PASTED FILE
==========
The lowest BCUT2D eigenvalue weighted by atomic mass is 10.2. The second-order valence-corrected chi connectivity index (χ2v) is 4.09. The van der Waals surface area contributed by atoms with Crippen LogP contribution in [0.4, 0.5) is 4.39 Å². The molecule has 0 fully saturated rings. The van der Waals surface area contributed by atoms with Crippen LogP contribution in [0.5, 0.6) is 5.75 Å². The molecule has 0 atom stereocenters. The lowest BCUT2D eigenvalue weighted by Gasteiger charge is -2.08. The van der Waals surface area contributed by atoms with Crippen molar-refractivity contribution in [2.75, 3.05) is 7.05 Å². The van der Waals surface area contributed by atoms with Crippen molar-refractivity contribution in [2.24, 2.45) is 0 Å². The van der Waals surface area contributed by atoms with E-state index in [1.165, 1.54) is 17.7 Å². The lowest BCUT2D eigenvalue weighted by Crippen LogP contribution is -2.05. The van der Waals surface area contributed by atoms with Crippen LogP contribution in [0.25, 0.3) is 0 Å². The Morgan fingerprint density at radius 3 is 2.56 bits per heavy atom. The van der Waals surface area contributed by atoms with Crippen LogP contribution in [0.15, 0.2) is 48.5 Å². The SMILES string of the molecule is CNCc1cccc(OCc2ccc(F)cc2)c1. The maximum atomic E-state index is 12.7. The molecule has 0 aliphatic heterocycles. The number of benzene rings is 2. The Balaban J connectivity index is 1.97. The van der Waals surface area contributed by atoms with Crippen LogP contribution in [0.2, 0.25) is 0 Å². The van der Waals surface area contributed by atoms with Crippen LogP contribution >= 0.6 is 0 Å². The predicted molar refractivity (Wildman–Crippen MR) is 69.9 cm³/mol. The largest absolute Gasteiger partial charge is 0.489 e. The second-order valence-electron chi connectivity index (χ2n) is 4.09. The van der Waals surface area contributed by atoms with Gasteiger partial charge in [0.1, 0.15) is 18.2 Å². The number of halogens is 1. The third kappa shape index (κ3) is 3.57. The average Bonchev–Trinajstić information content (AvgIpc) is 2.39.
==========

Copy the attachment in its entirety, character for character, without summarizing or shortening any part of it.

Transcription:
The lowest BCUT2D eigenvalue weighted by atomic mass is 10.2. The second-order valence-corrected chi connectivity index (χ2v) is 4.09. The van der Waals surface area contributed by atoms with Crippen LogP contribution in [0.4, 0.5) is 4.39 Å². The molecule has 0 fully saturated rings. The van der Waals surface area contributed by atoms with Crippen LogP contribution in [0.5, 0.6) is 5.75 Å². The molecule has 0 atom stereocenters. The lowest BCUT2D eigenvalue weighted by Gasteiger charge is -2.08. The van der Waals surface area contributed by atoms with Crippen molar-refractivity contribution in [2.75, 3.05) is 7.05 Å². The van der Waals surface area contributed by atoms with Crippen molar-refractivity contribution in [2.24, 2.45) is 0 Å². The van der Waals surface area contributed by atoms with E-state index in [1.165, 1.54) is 17.7 Å². The lowest BCUT2D eigenvalue weighted by Crippen LogP contribution is -2.05. The van der Waals surface area contributed by atoms with Crippen LogP contribution in [0.25, 0.3) is 0 Å². The Morgan fingerprint density at radius 3 is 2.56 bits per heavy atom. The van der Waals surface area contributed by atoms with Crippen LogP contribution in [0.15, 0.2) is 48.5 Å². The SMILES string of the molecule is CNCc1cccc(OCc2ccc(F)cc2)c1. The maximum atomic E-state index is 12.7. The molecule has 0 aliphatic heterocycles. The number of benzene rings is 2. The Balaban J connectivity index is 1.97. The van der Waals surface area contributed by atoms with Crippen LogP contribution in [0.2, 0.25) is 0 Å². The van der Waals surface area contributed by atoms with Crippen LogP contribution >= 0.6 is 0 Å². The predicted molar refractivity (Wildman–Crippen MR) is 69.9 cm³/mol. The largest absolute Gasteiger partial charge is 0.489 e. The second-order valence-electron chi connectivity index (χ2n) is 4.09. The van der Waals surface area contributed by atoms with Gasteiger partial charge in [0.1, 0.15) is 18.2 Å². The number of halogens is 1. The third kappa shape index (κ3) is 3.57. The average Bonchev–Trinajstić information content (AvgIpc) is 2.39.